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ADVENTURES IN METER READING - "The King of the Little Miami"

In a remote Ohio town on the Little Miami river there lives a creature so ruthless that when I pulled within a mile of his "kingdom" I knew he could smell my fear. He goes by many names; the ultimate intimidator, El Pollo Chapo, Big Jerry, Alice Unchained. But I simply knew him as the King of the Little Miami.

As a meter reader you come to accept animals as part of the job. Every other household will typically have some kind of pet you'll encounter or come into contact with. But this story is not about any kind of pet. No, that would infer that this animal had a heart, but I'm fairly certain he was only made of steel and feathers. This bully checks in at 3 feet tall with 30 pounds of pure pecking power. That's right, I'm talking about the meanest rooster to have ever lived.

Me and the "King" met on only a few occasions (thank god). And none of them were pleasant encounters. But perhaps our first bout was probably the most memorable one. Let me paint the picture for you.

It started in the driveway when I pulled up. As I'm checking my notes on my computer for where the meter is, I can feel this set of beaming eyes on me. You know that feeling when the hair on your neck stands up and you just feel a presence? Yeah, THAT. Was it the goat? Nope. The horse? Nah. I look a little further down the fence line and there stands the Sug Knight of roosters in a deep furious stare. He was shaking ever so slightly which I can only attest to being a controlled rage. I swear he spit on the ground like a batter who just got hit by a 99 mph fastball and is about to charge the mound. I stared back in utter awe of the size of this bird. I can't be certain, but I'm confident when I say that's when he decided my life should no longer exist on planet Earth.

Now truth be told I lived by a theory as a meter reader. I can take on any one animal and win. Don't care the size or breed, I will divide and conquer. And that was perhaps a little cocky of me (yes pun intended). But that's "how I rolled" and I wasn't about to be intimidated by a "roid raging" chicken. So I gathered my computer and mace and headed towards the gate.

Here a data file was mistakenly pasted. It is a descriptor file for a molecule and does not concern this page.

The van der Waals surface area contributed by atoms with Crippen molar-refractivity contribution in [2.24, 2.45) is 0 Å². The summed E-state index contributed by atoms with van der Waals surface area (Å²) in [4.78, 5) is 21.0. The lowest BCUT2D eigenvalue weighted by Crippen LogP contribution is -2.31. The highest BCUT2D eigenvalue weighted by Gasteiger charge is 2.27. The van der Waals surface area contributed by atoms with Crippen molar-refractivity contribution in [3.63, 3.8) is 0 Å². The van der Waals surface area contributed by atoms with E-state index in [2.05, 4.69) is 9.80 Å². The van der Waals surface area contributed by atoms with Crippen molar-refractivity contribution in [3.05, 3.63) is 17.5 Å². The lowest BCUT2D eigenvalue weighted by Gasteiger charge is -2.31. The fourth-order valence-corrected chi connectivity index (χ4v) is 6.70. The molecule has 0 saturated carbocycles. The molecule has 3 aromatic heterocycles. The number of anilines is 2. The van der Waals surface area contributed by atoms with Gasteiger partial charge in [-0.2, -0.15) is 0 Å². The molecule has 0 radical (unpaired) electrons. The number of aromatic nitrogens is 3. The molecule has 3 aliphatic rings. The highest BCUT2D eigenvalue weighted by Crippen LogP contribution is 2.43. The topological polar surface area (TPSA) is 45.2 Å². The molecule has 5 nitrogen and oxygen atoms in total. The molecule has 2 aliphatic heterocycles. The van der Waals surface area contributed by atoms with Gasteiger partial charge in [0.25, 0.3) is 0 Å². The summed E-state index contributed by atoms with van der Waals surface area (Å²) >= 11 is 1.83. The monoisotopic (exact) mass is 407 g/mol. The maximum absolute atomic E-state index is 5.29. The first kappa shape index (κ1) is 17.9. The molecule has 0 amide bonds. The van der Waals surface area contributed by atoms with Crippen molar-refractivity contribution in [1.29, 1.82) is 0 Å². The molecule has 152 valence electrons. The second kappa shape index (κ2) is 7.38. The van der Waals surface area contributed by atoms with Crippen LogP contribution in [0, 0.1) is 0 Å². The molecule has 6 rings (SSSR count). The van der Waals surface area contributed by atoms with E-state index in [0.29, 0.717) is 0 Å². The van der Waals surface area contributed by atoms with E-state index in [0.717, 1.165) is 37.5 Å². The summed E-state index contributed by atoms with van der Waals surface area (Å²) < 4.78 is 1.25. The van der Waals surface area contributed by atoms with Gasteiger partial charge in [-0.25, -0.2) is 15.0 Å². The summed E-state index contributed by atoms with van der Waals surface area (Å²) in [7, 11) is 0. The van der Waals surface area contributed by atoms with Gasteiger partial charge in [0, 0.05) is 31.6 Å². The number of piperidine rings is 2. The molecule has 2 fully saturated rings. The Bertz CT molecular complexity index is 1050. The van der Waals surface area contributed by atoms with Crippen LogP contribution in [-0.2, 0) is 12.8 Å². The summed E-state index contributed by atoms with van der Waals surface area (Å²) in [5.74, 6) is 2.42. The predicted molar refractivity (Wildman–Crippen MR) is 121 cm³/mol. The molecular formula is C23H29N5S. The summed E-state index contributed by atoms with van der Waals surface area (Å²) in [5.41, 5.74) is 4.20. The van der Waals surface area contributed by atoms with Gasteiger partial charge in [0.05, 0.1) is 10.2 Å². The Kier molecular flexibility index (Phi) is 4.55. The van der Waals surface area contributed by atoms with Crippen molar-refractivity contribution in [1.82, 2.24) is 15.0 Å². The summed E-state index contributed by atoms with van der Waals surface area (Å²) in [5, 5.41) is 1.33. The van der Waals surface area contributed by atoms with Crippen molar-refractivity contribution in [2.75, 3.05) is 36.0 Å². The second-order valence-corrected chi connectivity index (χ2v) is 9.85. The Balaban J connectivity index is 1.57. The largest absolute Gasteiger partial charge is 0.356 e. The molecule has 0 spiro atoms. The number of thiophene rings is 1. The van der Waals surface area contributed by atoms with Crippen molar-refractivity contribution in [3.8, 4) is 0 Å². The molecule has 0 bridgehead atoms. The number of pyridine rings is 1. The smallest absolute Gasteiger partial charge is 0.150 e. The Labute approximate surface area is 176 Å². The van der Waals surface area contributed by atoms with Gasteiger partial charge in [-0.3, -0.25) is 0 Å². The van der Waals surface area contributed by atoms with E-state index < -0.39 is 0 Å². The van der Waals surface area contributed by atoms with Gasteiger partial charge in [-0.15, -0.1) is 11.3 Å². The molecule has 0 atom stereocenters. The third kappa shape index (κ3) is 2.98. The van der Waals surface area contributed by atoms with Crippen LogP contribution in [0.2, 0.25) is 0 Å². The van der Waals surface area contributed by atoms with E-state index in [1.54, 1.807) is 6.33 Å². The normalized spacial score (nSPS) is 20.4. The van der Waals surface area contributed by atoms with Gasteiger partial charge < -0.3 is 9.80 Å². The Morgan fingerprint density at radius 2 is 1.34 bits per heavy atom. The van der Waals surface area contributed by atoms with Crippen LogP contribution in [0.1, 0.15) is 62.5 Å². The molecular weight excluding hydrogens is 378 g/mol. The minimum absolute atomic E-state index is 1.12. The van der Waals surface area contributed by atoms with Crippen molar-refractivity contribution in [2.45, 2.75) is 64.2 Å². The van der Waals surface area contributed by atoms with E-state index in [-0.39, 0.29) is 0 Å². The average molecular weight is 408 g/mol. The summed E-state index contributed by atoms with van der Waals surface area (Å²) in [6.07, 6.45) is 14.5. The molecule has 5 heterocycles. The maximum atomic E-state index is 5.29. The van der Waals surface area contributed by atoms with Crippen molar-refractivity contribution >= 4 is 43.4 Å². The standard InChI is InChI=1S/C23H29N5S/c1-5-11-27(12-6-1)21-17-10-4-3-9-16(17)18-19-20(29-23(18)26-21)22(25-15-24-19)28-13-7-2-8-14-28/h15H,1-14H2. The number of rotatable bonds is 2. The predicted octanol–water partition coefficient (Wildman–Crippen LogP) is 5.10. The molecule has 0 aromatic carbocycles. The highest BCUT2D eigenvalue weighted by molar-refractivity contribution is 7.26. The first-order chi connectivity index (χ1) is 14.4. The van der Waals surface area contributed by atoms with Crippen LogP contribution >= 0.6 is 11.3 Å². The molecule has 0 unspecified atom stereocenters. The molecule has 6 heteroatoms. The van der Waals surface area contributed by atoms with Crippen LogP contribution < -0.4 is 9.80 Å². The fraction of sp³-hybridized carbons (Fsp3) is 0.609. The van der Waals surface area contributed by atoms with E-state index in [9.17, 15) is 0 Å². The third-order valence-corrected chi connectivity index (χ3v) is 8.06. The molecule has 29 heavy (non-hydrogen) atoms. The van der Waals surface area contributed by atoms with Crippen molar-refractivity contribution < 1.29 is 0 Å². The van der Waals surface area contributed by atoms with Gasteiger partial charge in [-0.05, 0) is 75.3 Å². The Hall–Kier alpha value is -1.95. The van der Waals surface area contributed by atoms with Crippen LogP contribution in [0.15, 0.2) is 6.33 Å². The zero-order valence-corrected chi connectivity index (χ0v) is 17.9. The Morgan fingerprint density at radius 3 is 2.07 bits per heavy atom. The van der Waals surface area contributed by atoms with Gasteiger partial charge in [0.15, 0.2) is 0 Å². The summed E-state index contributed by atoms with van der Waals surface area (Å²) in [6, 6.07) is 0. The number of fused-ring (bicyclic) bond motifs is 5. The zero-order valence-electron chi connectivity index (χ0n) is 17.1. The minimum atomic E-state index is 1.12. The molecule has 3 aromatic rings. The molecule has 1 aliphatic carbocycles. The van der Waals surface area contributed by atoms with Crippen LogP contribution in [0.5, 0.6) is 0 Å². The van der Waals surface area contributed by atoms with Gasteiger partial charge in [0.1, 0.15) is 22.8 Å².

He stood like a bouncer as I made my approach. He wasn't going to budge and I knew this much. But there's a trick I had used a million times on dogs and I was pretty sure it would work on the King too. I gave him a good stare and he puffed up like a dragon ready to burn me to ashes. Next move is to quickly fake like I'm heading to the other side of the house so the beast relinquishes his post from the gate. It worked like a charm. As he sped off around the back of the house to make sure I wasn't trying to get in on the other side, I slipped into the back yard to read the meter. I jot down the number and just as I'm set to hustle back to the gate, this shrieking sound pierces my ears. I slowly turn in horror to see how it is my life is about to end.

The King of the Little Miami stood ten feet from me and had smoke rolling through his beak and fire in his eyes. He sprawled out his coal black wings and dug his claws into the dirt like a bull ready to charge the matador. Its a little hazy at this point but he might of said "yippee ki-yay mother f#$%er". And as if a starter pistol had sounded he came charging fiercely at me with only one intention, a painful death.

And just like that I became Benny in the live action movie of The Sandlot. Only the beast wasn't a dog, it was a pissed off GIANT ROOSTER! In my best Benny imitation I dove over the six foot barbed wire fence. I was cut, I was bleeding, but I had averted the death attack of the King. As I laid there on the ground the King stood at the fence line like an evil villain behind bars, as he watched me tend to my wounds. He let out one last bellowing screech to let me know I might of gotten away this time, but next time I wouldn't be so lucky.

I learned a valuable lesson that day, roosters do not like people. In fact, there was never a "friendly" rooster I ever came across in my time as a meter reader. But none were ever quite as vicious minded as the King of the Little Miami.

May your reign live on King, and may we never meet again.

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